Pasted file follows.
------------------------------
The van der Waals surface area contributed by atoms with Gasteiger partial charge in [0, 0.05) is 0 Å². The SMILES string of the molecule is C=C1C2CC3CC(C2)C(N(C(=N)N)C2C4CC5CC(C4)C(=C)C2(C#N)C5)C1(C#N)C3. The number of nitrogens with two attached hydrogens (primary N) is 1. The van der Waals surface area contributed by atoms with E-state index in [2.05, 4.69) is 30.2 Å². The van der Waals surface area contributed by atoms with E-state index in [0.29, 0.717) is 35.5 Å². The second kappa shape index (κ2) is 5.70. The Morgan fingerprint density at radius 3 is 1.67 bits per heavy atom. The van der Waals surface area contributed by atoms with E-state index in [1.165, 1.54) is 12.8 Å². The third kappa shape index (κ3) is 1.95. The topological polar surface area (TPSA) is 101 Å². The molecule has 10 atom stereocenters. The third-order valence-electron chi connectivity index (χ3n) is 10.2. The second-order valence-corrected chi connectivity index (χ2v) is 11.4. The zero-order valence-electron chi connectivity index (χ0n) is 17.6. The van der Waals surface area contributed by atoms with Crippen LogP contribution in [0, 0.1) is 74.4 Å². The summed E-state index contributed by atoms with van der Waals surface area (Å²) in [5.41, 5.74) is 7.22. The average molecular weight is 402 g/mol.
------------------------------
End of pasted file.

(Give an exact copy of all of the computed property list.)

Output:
The van der Waals surface area contributed by atoms with Gasteiger partial charge in [0, 0.05) is 0 Å². The SMILES string of the molecule is C=C1C2CC3CC(C2)C(N(C(=N)N)C2C4CC5CC(C4)C(=C)C2(C#N)C5)C1(C#N)C3. The number of nitrogens with two attached hydrogens (primary N) is 1. The van der Waals surface area contributed by atoms with E-state index in [2.05, 4.69) is 30.2 Å². The van der Waals surface area contributed by atoms with E-state index in [0.29, 0.717) is 35.5 Å². The second kappa shape index (κ2) is 5.70. The Morgan fingerprint density at radius 3 is 1.67 bits per heavy atom. The van der Waals surface area contributed by atoms with E-state index in [1.165, 1.54) is 12.8 Å². The third kappa shape index (κ3) is 1.95. The topological polar surface area (TPSA) is 101 Å². The molecule has 10 atom stereocenters. The third-order valence-electron chi connectivity index (χ3n) is 10.2. The second-order valence-corrected chi connectivity index (χ2v) is 11.4. The zero-order valence-electron chi connectivity index (χ0n) is 17.6. The van der Waals surface area contributed by atoms with Crippen LogP contribution in [0, 0.1) is 74.4 Å². The summed E-state index contributed by atoms with van der Waals surface area (Å²) in [5.41, 5.74) is 7.22. The average molecular weight is 402 g/mol.